Some other things that I found less than acceptable in that video were: the officer firing with other people in the line of fire regardless of the weapon or type of ammo he was firing. That problem persists today throughout police departments and law enforcement agencies within the United States. You can read about police shooting an innocent bystander either directly or by way of a ricochet just about every few weeks or so. In some situations it may be impossible to avoid such a threat to bystander but still be necessary to shoot the bad guy to prevent a greater threat to the public than would be caused by your shot should it go astray. At other times though, and I think this is in most instances, you may have to withhold fire when innocents are in the line of fire. In that regard, the training officer made a very important note, you may not even see the bystanders. Remember to assess as each and every situation unfolds.

Then there was the training officer standing there displaying his revolver with finger on the trigger. Even as the 70s came to an end we were trained to keep the booger picker off of the trigger until ready to shoot. It may have been different in other agencies or departments but safety was a high priority in my agency. We had one guy, on my first LE job, who refused to pay attention to that and he wound up shooting himself in his thigh while drawing with his finger on the trigger and the thumb snap still closed. The gun did not come out of the holster immediately and he tugged harder, finger still on trigger and still forgetting to hit the thumb snap.  It went bang and he went to the ER. So, it was something I paid attention to and faithfully have practiced since then.

Of course, there were also the potentially problematic and dangerous use of police commands used on at least one stop. Did you pay attention to the commands used by the officer who stopped the vehicle with three suspects in it. He sad: "Freeze, stay in your car and put your hands on your heads". Do you see the problem with that, it too is a problem that persists today and I do not mean using the word 'freeze'. What I am referring to is the use of contradictory commands. How can someone who has complied with a command to freeze then also move to put his hands on his head. Commands like that not only confuse suspects but can also confuse officers during such a stressful situation. Another officer may have heard the command freeze, say as he drove by the first officer to turn around his vehicle, and either not heard or not paid attention to the first officer then saying put your hands on your head. That second officer seeing the suspects raise their hands might then perceive a threat that simply is not there because the suspects would in fact be complying with the first officer's commands. That could lead to a suspect being shot though not posing a threat.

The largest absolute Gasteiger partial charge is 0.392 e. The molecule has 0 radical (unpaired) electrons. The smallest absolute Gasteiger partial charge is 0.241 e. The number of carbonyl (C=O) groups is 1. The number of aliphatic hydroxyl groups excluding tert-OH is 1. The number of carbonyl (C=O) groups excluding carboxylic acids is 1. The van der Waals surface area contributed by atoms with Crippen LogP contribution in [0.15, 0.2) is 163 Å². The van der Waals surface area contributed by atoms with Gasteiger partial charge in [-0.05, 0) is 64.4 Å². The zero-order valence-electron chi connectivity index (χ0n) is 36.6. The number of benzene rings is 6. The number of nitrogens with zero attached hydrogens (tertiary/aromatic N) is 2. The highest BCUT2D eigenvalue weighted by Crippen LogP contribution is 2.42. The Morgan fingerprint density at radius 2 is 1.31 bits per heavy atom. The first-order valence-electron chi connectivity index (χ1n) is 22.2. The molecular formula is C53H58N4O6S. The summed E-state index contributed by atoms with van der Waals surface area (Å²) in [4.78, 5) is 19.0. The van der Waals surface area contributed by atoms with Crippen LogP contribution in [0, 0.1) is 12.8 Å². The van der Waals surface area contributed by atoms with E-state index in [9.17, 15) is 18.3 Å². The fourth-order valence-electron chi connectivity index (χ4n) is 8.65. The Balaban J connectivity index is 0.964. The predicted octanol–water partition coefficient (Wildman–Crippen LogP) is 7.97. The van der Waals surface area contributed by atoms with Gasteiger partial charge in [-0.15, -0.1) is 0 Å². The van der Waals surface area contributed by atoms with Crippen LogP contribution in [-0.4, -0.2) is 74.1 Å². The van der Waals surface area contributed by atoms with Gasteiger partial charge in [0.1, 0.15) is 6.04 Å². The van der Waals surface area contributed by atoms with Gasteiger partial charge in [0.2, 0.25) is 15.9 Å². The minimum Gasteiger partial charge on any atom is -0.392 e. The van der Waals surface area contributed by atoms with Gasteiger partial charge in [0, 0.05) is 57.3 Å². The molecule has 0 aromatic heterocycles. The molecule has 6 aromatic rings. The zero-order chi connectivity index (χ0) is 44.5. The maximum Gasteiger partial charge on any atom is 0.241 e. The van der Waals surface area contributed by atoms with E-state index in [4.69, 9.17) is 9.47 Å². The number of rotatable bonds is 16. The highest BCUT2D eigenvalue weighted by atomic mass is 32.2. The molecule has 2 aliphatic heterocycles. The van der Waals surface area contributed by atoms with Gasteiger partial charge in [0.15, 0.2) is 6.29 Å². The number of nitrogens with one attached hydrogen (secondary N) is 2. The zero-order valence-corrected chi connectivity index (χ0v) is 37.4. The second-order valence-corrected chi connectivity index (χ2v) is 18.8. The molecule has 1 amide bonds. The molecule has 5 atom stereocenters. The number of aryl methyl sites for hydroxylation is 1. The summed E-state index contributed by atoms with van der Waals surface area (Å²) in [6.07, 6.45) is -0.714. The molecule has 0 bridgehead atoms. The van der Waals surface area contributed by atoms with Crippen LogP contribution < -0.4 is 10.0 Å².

If you are going to stop a suspect and tell him not to move, give him the chance to stay motionless for at least a couple to few seconds as you assess the situation. It may be prudent to assure that you do not see any weapons within his reach over his head, in a hat band, or otherwise nearby before you tell him to put his hands up or on his head. You may also want to preface the second command, the one to put his hands on his head, with the word "now" so it is obvious that you have a new command starting at this moment. Also, why have all three suspects move at once. It usually is easier, at least for me, to watch one guy move while the other two remain motionless than to observe all three moving at once. Tell one of them to do it, then the next and then the next as the others remain motionless while the one is moving.

If you are in law enforcement in an armed encounter, or a homeowner protecting his family, paying attention to stuff like this may save your life, prevent you from shooting a bystander and may also help keep you out of jail for a wrongful shooting.

All the best,
Glenn B